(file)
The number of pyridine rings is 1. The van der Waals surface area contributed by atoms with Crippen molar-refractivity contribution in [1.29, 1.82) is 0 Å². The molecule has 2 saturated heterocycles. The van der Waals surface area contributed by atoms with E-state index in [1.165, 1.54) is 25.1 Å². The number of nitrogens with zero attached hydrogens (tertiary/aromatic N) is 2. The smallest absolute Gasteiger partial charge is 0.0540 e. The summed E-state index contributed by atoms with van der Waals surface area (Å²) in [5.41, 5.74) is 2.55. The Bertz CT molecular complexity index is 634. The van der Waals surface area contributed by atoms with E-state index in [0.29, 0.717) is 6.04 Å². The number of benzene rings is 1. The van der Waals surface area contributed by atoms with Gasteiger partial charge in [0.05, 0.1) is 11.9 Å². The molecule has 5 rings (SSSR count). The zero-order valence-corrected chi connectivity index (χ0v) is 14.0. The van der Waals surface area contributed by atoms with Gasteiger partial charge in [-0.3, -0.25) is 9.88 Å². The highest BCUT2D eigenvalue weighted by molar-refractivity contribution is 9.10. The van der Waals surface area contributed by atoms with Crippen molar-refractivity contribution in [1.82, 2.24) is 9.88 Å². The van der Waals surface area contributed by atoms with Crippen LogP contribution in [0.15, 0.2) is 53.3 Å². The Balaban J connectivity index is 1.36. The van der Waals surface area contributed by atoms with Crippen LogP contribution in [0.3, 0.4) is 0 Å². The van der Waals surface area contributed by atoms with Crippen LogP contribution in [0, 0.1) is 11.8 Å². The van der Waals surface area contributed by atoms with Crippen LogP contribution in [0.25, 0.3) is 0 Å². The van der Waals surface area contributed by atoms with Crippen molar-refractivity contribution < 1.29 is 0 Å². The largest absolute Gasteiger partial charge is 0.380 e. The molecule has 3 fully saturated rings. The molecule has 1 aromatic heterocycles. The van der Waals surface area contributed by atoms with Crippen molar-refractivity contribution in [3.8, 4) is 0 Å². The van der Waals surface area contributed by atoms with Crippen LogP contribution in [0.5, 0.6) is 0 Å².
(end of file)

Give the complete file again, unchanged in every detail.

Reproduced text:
The number of pyridine rings is 1. The van der Waals surface area contributed by atoms with Crippen molar-refractivity contribution in [1.29, 1.82) is 0 Å². The molecule has 2 saturated heterocycles. The van der Waals surface area contributed by atoms with E-state index in [1.165, 1.54) is 25.1 Å². The number of nitrogens with zero attached hydrogens (tertiary/aromatic N) is 2. The smallest absolute Gasteiger partial charge is 0.0540 e. The summed E-state index contributed by atoms with van der Waals surface area (Å²) in [5.41, 5.74) is 2.55. The Bertz CT molecular complexity index is 634. The van der Waals surface area contributed by atoms with E-state index in [0.29, 0.717) is 6.04 Å². The number of benzene rings is 1. The van der Waals surface area contributed by atoms with Gasteiger partial charge in [0.05, 0.1) is 11.9 Å². The molecule has 5 rings (SSSR count). The zero-order valence-corrected chi connectivity index (χ0v) is 14.0. The van der Waals surface area contributed by atoms with Gasteiger partial charge in [-0.3, -0.25) is 9.88 Å². The highest BCUT2D eigenvalue weighted by molar-refractivity contribution is 9.10. The van der Waals surface area contributed by atoms with Crippen molar-refractivity contribution in [1.82, 2.24) is 9.88 Å². The van der Waals surface area contributed by atoms with Crippen LogP contribution in [0.15, 0.2) is 53.3 Å². The Balaban J connectivity index is 1.36. The van der Waals surface area contributed by atoms with Crippen LogP contribution in [0.3, 0.4) is 0 Å². The van der Waals surface area contributed by atoms with Crippen LogP contribution in [0, 0.1) is 11.8 Å². The van der Waals surface area contributed by atoms with Crippen LogP contribution in [0.25, 0.3) is 0 Å². The van der Waals surface area contributed by atoms with Crippen molar-refractivity contribution < 1.29 is 0 Å². The largest absolute Gasteiger partial charge is 0.380 e. The molecule has 3 fully saturated rings. The molecule has 1 aromatic heterocycles. The van der Waals surface area contributed by atoms with Crippen molar-refractivity contribution in [3.8, 4) is 0 Å². The van der Waals surface area contributed by atoms with Crippen LogP contribution in [0.5, 0.6) is 0 Å².